Maj. Nidal Hasan (Jail photo)
FORT HOOD (September 6, 2012)—A military judge Thursday ordered Army Maj. Nidal Hasan to shave and warned that Hasan would be forcibly shaved, should he not comply with the order.
The judge then halted all other proceedings until an appeals court rules on the order.
Essentially this is another postponement on the trial, because now both sides can only work on the case through administrative means by filing motions but cannot argue in open court.
Hasan was allowed to stay in the courtroom for more than an hour Thursday while lawyers on both sides argued the issue of his beard.
Judge Col. Gregory Gross issued the order after he heard testimony from both sides about the beard and why Hasan feels he should be able to keep it.
Hasan, through his lawyers, contends he is growing his beard for religious reasons and defense attorneys cited the Religious Freedom Restoration Act (RFRA) to support Hasan’s claim.
Prosecutors claimed his actions were to allow him to “identify himself with the Mujahedeen” and cited an interview he did with the Arabic television network Al Jazeera during which he mentioned the rebel group.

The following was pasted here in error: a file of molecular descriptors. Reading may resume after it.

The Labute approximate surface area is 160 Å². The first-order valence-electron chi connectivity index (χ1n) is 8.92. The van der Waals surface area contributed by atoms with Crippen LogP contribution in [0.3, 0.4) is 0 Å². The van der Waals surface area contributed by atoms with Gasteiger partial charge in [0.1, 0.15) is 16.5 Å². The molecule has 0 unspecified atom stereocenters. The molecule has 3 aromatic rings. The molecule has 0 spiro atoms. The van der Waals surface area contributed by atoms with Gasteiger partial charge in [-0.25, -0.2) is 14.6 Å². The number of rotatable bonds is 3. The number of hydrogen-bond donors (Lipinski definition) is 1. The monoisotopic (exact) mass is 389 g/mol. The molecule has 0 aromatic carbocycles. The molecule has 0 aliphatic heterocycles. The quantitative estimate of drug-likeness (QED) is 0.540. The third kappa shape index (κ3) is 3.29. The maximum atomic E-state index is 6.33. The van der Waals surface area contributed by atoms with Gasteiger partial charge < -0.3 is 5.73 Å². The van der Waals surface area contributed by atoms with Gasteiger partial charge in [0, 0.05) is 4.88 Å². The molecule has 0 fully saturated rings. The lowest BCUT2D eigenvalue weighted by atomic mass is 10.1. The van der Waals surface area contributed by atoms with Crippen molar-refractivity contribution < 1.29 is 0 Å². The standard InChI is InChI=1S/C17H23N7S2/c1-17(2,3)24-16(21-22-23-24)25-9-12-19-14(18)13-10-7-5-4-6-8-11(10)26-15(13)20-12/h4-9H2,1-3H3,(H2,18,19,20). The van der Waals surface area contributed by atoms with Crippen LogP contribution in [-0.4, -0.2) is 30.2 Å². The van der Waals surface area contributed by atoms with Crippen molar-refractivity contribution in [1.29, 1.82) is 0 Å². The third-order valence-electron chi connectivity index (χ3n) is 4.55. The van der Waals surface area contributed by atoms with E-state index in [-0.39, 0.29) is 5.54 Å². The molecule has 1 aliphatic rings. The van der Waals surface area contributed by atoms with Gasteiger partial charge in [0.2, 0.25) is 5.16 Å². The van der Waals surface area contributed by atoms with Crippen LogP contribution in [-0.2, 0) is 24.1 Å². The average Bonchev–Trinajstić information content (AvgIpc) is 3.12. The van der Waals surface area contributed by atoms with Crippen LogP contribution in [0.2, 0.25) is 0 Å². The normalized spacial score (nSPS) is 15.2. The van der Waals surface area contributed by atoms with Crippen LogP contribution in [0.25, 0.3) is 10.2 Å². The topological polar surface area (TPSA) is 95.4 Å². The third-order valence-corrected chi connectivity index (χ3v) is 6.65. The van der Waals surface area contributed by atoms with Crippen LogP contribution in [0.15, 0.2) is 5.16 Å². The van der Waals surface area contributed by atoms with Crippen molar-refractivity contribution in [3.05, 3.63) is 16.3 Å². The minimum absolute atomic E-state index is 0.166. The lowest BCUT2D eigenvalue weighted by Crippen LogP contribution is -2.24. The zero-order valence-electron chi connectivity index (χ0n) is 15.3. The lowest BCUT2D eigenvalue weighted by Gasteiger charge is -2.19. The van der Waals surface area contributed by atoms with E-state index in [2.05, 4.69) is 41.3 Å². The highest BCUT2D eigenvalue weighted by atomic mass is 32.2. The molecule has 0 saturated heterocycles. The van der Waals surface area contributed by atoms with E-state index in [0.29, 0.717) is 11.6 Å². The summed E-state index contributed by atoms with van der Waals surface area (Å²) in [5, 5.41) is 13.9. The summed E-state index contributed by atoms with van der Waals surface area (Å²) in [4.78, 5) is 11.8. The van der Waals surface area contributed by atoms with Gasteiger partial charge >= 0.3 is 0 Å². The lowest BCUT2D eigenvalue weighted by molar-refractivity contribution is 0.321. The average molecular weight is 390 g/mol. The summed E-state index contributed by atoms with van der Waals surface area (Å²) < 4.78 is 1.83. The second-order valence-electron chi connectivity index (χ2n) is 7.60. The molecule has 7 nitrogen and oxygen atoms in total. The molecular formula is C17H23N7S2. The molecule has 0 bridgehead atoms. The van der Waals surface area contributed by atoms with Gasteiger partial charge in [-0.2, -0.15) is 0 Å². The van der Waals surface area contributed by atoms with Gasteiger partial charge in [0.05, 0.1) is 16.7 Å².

The defense cited an Army chaplain's findings on Hasan's beard as a sincere religious effort.
Also when arguing for Hasan being allowed to keep the beard lawyers cited Muslim prophet Muhammad as saying to “trim the mustache and let the beard flow,” or grow.
Government prosecutors maintained the beard was an attempt by Hasan to prevent witnesses from identifying him as the gunman during the shootings.
Gross said RFRA does apply in this case and the defense did not meet the burden of proof.
In overruling the motion, Gross said so far "I am not convinced that you have met the first step," in the defenses’ burden of proof.
Following the argument the defense pointed out that Hasan had been in the courtroom for some time Thursday and was well behaved and had no outbursts.
Gross halted the hearing after the order to shave was issued, saying the Army Court of Criminal Appeals and the Court of Appeals of the Armed Forces must now make a ruling on Gross’ order.